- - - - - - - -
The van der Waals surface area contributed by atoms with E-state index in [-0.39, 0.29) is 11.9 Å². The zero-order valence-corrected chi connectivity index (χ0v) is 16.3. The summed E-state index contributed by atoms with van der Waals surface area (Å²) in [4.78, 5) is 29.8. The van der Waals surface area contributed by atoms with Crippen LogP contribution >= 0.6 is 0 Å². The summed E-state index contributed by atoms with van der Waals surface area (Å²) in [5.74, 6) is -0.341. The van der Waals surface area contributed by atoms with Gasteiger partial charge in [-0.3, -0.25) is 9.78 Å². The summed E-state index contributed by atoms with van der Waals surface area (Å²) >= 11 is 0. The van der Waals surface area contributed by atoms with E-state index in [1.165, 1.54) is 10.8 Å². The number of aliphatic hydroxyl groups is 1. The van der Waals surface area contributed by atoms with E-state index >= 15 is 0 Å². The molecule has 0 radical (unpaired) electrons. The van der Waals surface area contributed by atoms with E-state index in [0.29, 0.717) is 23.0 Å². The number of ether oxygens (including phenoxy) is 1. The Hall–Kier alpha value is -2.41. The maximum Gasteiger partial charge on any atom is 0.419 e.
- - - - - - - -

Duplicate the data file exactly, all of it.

The van der Waals surface area contributed by atoms with E-state index in [-0.39, 0.29) is 11.9 Å². The zero-order valence-corrected chi connectivity index (χ0v) is 16.3. The summed E-state index contributed by atoms with van der Waals surface area (Å²) in [4.78, 5) is 29.8. The van der Waals surface area contributed by atoms with Crippen LogP contribution >= 0.6 is 0 Å². The summed E-state index contributed by atoms with van der Waals surface area (Å²) in [5.74, 6) is -0.341. The van der Waals surface area contributed by atoms with Gasteiger partial charge in [-0.3, -0.25) is 9.78 Å². The summed E-state index contributed by atoms with van der Waals surface area (Å²) >= 11 is 0. The van der Waals surface area contributed by atoms with E-state index in [1.165, 1.54) is 10.8 Å². The number of aliphatic hydroxyl groups is 1. The van der Waals surface area contributed by atoms with E-state index >= 15 is 0 Å². The molecule has 0 radical (unpaired) electrons. The van der Waals surface area contributed by atoms with E-state index in [0.29, 0.717) is 23.0 Å². The number of ether oxygens (including phenoxy) is 1. The Hall–Kier alpha value is -2.41. The maximum Gasteiger partial charge on any atom is 0.419 e.